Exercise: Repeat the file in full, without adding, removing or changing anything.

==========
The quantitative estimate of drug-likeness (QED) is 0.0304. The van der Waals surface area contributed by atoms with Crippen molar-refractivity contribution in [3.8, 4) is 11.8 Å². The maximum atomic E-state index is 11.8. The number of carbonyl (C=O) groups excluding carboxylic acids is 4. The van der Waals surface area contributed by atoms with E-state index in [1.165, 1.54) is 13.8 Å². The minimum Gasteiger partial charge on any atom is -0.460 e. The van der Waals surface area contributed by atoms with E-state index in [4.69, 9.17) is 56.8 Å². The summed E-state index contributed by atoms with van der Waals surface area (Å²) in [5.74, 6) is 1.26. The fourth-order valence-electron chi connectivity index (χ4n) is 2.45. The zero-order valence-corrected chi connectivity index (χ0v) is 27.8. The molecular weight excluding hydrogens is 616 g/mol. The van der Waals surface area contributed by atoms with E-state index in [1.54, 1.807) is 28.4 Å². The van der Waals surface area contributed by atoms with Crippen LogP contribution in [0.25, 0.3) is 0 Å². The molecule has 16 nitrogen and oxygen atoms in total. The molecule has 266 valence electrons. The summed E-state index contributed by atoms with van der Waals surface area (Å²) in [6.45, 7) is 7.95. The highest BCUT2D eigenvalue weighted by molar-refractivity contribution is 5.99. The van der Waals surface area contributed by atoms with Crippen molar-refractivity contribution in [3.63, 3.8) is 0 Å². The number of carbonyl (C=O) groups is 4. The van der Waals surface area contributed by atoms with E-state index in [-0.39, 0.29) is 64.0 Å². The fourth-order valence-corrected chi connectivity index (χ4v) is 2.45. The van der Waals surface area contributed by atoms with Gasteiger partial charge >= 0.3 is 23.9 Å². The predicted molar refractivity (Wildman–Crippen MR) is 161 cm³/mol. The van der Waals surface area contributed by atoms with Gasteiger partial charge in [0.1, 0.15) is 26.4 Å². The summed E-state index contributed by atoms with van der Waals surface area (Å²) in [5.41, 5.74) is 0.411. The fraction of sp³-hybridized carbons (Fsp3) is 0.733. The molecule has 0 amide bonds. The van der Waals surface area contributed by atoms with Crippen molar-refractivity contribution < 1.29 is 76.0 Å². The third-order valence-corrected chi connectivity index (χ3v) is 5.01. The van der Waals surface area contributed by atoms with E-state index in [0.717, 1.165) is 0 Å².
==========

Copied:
The quantitative estimate of drug-likeness (QED) is 0.0304. The van der Waals surface area contributed by atoms with Crippen molar-refractivity contribution in [3.8, 4) is 11.8 Å². The maximum atomic E-state index is 11.8. The number of carbonyl (C=O) groups excluding carboxylic acids is 4. The van der Waals surface area contributed by atoms with E-state index in [1.165, 1.54) is 13.8 Å². The minimum Gasteiger partial charge on any atom is -0.460 e. The van der Waals surface area contributed by atoms with E-state index in [4.69, 9.17) is 56.8 Å². The summed E-state index contributed by atoms with van der Waals surface area (Å²) in [5.74, 6) is 1.26. The fourth-order valence-electron chi connectivity index (χ4n) is 2.45. The zero-order valence-corrected chi connectivity index (χ0v) is 27.8. The molecular weight excluding hydrogens is 616 g/mol. The van der Waals surface area contributed by atoms with E-state index in [1.54, 1.807) is 28.4 Å². The van der Waals surface area contributed by atoms with Crippen LogP contribution in [0.25, 0.3) is 0 Å². The molecule has 16 nitrogen and oxygen atoms in total. The molecule has 266 valence electrons. The summed E-state index contributed by atoms with van der Waals surface area (Å²) in [6.45, 7) is 7.95. The highest BCUT2D eigenvalue weighted by molar-refractivity contribution is 5.99. The van der Waals surface area contributed by atoms with Crippen molar-refractivity contribution in [3.63, 3.8) is 0 Å². The number of carbonyl (C=O) groups is 4. The van der Waals surface area contributed by atoms with E-state index in [-0.39, 0.29) is 64.0 Å². The fourth-order valence-corrected chi connectivity index (χ4v) is 2.45. The van der Waals surface area contributed by atoms with Gasteiger partial charge >= 0.3 is 23.9 Å². The predicted molar refractivity (Wildman–Crippen MR) is 161 cm³/mol. The van der Waals surface area contributed by atoms with Gasteiger partial charge in [0.1, 0.15) is 26.4 Å². The summed E-state index contributed by atoms with van der Waals surface area (Å²) in [5.41, 5.74) is 0.411. The fraction of sp³-hybridized carbons (Fsp3) is 0.733. The molecule has 0 amide bonds. The van der Waals surface area contributed by atoms with Crippen molar-refractivity contribution < 1.29 is 76.0 Å². The third-order valence-corrected chi connectivity index (χ3v) is 5.01. The van der Waals surface area contributed by atoms with E-state index in [0.717, 1.165) is 0 Å².